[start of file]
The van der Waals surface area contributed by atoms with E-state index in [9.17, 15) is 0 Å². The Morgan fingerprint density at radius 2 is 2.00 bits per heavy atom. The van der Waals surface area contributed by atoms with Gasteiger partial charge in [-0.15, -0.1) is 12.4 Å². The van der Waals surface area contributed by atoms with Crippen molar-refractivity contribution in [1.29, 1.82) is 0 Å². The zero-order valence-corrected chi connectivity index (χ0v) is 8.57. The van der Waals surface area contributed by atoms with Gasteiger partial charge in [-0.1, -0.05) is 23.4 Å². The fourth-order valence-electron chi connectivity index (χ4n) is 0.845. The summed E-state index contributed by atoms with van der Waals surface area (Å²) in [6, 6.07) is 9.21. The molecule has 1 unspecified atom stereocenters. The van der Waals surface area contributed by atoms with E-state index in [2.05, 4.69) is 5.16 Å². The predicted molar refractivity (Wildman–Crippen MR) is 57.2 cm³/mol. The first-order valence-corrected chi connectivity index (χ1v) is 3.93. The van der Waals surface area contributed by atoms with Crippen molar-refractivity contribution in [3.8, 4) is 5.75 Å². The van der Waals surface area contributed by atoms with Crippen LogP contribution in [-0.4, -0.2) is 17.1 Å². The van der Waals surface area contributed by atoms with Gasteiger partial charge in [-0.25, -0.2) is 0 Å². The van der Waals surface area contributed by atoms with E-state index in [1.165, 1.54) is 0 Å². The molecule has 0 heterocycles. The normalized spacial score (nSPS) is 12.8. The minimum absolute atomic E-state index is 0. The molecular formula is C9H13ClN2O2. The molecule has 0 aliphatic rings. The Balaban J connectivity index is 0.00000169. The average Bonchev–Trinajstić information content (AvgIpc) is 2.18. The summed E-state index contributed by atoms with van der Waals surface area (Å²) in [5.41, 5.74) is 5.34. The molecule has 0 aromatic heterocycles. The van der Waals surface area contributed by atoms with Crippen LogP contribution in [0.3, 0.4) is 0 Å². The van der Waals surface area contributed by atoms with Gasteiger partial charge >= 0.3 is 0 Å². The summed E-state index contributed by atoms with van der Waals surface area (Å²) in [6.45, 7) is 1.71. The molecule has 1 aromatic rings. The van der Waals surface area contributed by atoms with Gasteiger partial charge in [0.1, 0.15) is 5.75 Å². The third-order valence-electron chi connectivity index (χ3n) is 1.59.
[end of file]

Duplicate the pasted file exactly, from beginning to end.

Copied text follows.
The van der Waals surface area contributed by atoms with E-state index in [9.17, 15) is 0 Å². The Morgan fingerprint density at radius 2 is 2.00 bits per heavy atom. The van der Waals surface area contributed by atoms with Gasteiger partial charge in [-0.15, -0.1) is 12.4 Å². The van der Waals surface area contributed by atoms with Crippen molar-refractivity contribution in [1.29, 1.82) is 0 Å². The zero-order valence-corrected chi connectivity index (χ0v) is 8.57. The van der Waals surface area contributed by atoms with Gasteiger partial charge in [-0.1, -0.05) is 23.4 Å². The fourth-order valence-electron chi connectivity index (χ4n) is 0.845. The summed E-state index contributed by atoms with van der Waals surface area (Å²) in [6, 6.07) is 9.21. The molecule has 1 unspecified atom stereocenters. The van der Waals surface area contributed by atoms with E-state index in [2.05, 4.69) is 5.16 Å². The predicted molar refractivity (Wildman–Crippen MR) is 57.2 cm³/mol. The first-order valence-corrected chi connectivity index (χ1v) is 3.93. The van der Waals surface area contributed by atoms with Crippen molar-refractivity contribution in [3.8, 4) is 5.75 Å². The van der Waals surface area contributed by atoms with Crippen LogP contribution in [-0.4, -0.2) is 17.1 Å². The van der Waals surface area contributed by atoms with Gasteiger partial charge in [-0.25, -0.2) is 0 Å². The van der Waals surface area contributed by atoms with E-state index in [1.165, 1.54) is 0 Å². The molecule has 0 heterocycles. The normalized spacial score (nSPS) is 12.8. The minimum absolute atomic E-state index is 0. The molecular formula is C9H13ClN2O2. The molecule has 0 aliphatic rings. The Balaban J connectivity index is 0.00000169. The average Bonchev–Trinajstić information content (AvgIpc) is 2.18. The summed E-state index contributed by atoms with van der Waals surface area (Å²) in [5.41, 5.74) is 5.34. The molecule has 0 aromatic heterocycles. The van der Waals surface area contributed by atoms with Crippen LogP contribution in [0.3, 0.4) is 0 Å². The van der Waals surface area contributed by atoms with Gasteiger partial charge >= 0.3 is 0 Å². The summed E-state index contributed by atoms with van der Waals surface area (Å²) in [6.45, 7) is 1.71. The molecule has 1 aromatic rings. The van der Waals surface area contributed by atoms with Gasteiger partial charge in [0.1, 0.15) is 5.75 Å². The third-order valence-electron chi connectivity index (χ3n) is 1.59.